As the method of detecting the edge of the marker, the edge can be extracted, for example, by the first order differentiation (this may be for the difference between the adjacent picture elements) or by the second order differentiation as shown in FIG. 6. Since the radiation image portion other than the portion like the edge of the marker artificially provided exhibits relatively small changes in the contrast, the marker edge can be easily discriminated from the other radiation image portion. Further, as shown in FIG. 7, it is also possible to detect the edge of the marker by predetermining a region (surrounded by the dotted line in FIG. 7) as follows: A density histogram for this region will be plotted and a threshold density level which discriminates between the marker and the background will be obtained based on this histogram. As seen in FIG. 7, the histogram has a lower peak which indicates the density distribution of the marker, and a higher peak which indicates the density distribution of the background. Then the density of the marker will be separated from the density of the background, and the aforesaid first order differentiation, the second order differentiation, or the like will be conducted.

The detection of the marker as described above may be conducted simultaneously with the storing of the radiation image read out as the digital image signals in the memory, or may be conducted by once storing the image signals in the memory and then reading out the image signals in the memory.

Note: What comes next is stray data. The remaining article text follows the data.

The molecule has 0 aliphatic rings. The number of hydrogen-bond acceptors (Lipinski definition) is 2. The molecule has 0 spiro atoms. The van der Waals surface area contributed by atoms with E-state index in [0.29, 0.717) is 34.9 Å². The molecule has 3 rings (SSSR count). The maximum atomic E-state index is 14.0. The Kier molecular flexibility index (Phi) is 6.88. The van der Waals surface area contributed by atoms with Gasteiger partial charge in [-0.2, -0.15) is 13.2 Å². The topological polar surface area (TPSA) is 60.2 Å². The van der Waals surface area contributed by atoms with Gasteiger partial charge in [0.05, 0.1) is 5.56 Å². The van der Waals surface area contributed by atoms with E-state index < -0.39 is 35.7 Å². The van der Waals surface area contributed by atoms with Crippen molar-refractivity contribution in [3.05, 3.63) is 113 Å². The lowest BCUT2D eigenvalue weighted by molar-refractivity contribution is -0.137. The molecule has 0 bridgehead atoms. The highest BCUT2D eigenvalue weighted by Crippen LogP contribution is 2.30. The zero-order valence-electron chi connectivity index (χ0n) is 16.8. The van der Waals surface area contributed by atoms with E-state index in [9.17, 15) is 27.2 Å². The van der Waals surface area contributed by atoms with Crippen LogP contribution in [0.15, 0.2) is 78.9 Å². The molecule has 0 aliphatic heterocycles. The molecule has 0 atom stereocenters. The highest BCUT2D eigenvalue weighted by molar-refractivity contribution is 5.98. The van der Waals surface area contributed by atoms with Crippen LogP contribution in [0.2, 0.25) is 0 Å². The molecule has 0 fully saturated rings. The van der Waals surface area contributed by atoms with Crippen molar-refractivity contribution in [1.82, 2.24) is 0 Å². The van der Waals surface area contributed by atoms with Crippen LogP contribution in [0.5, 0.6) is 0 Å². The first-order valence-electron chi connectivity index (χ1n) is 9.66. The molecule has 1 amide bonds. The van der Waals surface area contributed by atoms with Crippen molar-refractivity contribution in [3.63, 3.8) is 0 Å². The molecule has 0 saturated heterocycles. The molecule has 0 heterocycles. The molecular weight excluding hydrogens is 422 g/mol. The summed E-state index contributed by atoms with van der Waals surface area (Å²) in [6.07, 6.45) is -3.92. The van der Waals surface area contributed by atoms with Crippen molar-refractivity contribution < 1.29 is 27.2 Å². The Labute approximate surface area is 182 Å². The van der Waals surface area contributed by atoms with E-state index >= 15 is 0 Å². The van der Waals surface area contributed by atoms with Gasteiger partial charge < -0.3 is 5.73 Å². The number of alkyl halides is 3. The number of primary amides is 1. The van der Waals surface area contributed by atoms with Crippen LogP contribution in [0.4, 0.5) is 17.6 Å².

After the reference points or the reference lines of the marker are detected, correction values for the shift and the rotation are calculated. By way of example, calculations for the case wherein two markers respectively having one reference point as shown in FIG. 1 are used are described below. When the correction of deviations is conducted by rotating one image A and shifting the other image B in the x and y directions with reference to the image after rotation, the correction value for the rotation is expressed by ##EQU1## the correction value for the shift of a reference point 1 in the x direction is expressed by

Δx1=xB1-{ (xA1-Cx)cosΔθ-(yA1-Cy)sinΔθ+Cx},

the correction value for the shift of a reference point 2 in the x direction is represented by

Δx2=B2-{(xA2-Cx)cosΔθ-(yA2-Cy)sinΔθ+Cx},

the correction value for the shift of the reference point 1 in the y direction is represented by

Δy1=yB1-{ (xA1-Cx)sinΔθ+(yA1-Cy)cosΔθ+Cy},

and the correction value for the shift of the reference point 2 in the y direction is expressed by

Δy2=yB2-{ (xA2-Cx)sinΔθ+(yA2-Cy)cosΔθ+Cy}

wherein (xA1,yA1) designates the coordinates of the reference point 1 of the image A, (xA2,yA2) designates the coordinates of the reference point 2 of the image A, (xB1,yB1) denotes the coordinates of the reference point 1 of the image B, (xB2,yB2) denotes the coordinates of the reference point 2 of the image B, Cx designates the x coordinate of the center of rotation (arbitrary), and Cy designates the y coordinate of the center of rotation (arbitrary).